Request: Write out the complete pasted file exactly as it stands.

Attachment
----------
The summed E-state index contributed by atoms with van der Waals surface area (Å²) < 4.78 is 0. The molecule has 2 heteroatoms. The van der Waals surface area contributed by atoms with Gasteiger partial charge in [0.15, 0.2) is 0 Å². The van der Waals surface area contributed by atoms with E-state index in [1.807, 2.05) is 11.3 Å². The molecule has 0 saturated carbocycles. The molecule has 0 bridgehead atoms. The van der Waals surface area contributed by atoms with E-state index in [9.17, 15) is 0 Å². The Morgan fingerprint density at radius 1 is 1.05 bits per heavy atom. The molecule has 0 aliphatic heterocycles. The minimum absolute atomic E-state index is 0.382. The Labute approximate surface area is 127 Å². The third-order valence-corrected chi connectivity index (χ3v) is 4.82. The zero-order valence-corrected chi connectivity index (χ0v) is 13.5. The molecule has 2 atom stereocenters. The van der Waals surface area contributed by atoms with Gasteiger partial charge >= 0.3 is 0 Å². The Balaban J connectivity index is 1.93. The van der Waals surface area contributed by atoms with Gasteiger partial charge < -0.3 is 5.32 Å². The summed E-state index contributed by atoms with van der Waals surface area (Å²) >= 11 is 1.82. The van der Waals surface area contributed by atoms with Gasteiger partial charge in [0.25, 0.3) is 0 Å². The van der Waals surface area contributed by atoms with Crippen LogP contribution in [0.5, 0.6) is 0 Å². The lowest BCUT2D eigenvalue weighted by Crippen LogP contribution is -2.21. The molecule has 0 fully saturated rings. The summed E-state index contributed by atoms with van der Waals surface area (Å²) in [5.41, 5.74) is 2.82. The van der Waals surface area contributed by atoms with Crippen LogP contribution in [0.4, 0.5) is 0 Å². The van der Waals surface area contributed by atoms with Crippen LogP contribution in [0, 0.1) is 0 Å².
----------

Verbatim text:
The summed E-state index contributed by atoms with van der Waals surface area (Å²) < 4.78 is 0. The molecule has 2 heteroatoms. The van der Waals surface area contributed by atoms with Gasteiger partial charge in [0.15, 0.2) is 0 Å². The van der Waals surface area contributed by atoms with E-state index in [1.807, 2.05) is 11.3 Å². The molecule has 0 saturated carbocycles. The molecule has 0 bridgehead atoms. The van der Waals surface area contributed by atoms with E-state index in [9.17, 15) is 0 Å². The Morgan fingerprint density at radius 1 is 1.05 bits per heavy atom. The molecule has 0 aliphatic heterocycles. The minimum absolute atomic E-state index is 0.382. The Labute approximate surface area is 127 Å². The third-order valence-corrected chi connectivity index (χ3v) is 4.82. The zero-order valence-corrected chi connectivity index (χ0v) is 13.5. The molecule has 2 atom stereocenters. The van der Waals surface area contributed by atoms with Gasteiger partial charge >= 0.3 is 0 Å². The Balaban J connectivity index is 1.93. The van der Waals surface area contributed by atoms with Gasteiger partial charge < -0.3 is 5.32 Å². The summed E-state index contributed by atoms with van der Waals surface area (Å²) >= 11 is 1.82. The van der Waals surface area contributed by atoms with Gasteiger partial charge in [0.25, 0.3) is 0 Å². The van der Waals surface area contributed by atoms with Crippen LogP contribution in [0.5, 0.6) is 0 Å². The lowest BCUT2D eigenvalue weighted by Crippen LogP contribution is -2.21. The molecule has 0 fully saturated rings. The summed E-state index contributed by atoms with van der Waals surface area (Å²) in [5.41, 5.74) is 2.82. The van der Waals surface area contributed by atoms with Crippen LogP contribution in [0.4, 0.5) is 0 Å². The van der Waals surface area contributed by atoms with Crippen LogP contribution in [0, 0.1) is 0 Å².